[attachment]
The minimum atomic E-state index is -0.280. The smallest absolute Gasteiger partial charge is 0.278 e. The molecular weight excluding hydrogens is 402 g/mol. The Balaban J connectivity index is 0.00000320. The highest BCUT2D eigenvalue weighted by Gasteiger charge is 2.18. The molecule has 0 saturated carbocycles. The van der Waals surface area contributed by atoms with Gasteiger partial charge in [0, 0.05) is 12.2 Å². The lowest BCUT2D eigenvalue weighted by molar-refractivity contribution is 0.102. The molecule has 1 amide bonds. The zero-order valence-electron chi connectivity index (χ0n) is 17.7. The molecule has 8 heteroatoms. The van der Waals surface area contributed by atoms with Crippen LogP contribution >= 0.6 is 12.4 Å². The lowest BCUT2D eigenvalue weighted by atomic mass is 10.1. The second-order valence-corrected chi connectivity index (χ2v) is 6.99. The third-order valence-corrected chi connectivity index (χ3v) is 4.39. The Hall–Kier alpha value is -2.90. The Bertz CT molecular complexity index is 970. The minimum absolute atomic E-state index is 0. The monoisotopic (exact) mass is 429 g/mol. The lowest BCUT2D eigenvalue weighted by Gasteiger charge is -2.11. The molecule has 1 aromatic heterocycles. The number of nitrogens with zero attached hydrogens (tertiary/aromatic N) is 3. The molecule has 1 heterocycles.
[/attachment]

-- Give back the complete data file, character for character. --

The minimum atomic E-state index is -0.280. The smallest absolute Gasteiger partial charge is 0.278 e. The molecular weight excluding hydrogens is 402 g/mol. The Balaban J connectivity index is 0.00000320. The highest BCUT2D eigenvalue weighted by Gasteiger charge is 2.18. The molecule has 0 saturated carbocycles. The van der Waals surface area contributed by atoms with Gasteiger partial charge in [0, 0.05) is 12.2 Å². The lowest BCUT2D eigenvalue weighted by molar-refractivity contribution is 0.102. The molecule has 1 amide bonds. The zero-order valence-electron chi connectivity index (χ0n) is 17.7. The molecule has 8 heteroatoms. The van der Waals surface area contributed by atoms with Crippen LogP contribution >= 0.6 is 12.4 Å². The lowest BCUT2D eigenvalue weighted by atomic mass is 10.1. The second-order valence-corrected chi connectivity index (χ2v) is 6.99. The third-order valence-corrected chi connectivity index (χ3v) is 4.39. The Hall–Kier alpha value is -2.90. The Bertz CT molecular complexity index is 970. The minimum absolute atomic E-state index is 0. The monoisotopic (exact) mass is 429 g/mol. The lowest BCUT2D eigenvalue weighted by Gasteiger charge is -2.11. The molecule has 1 aromatic heterocycles. The number of nitrogens with zero attached hydrogens (tertiary/aromatic N) is 3. The molecule has 1 heterocycles.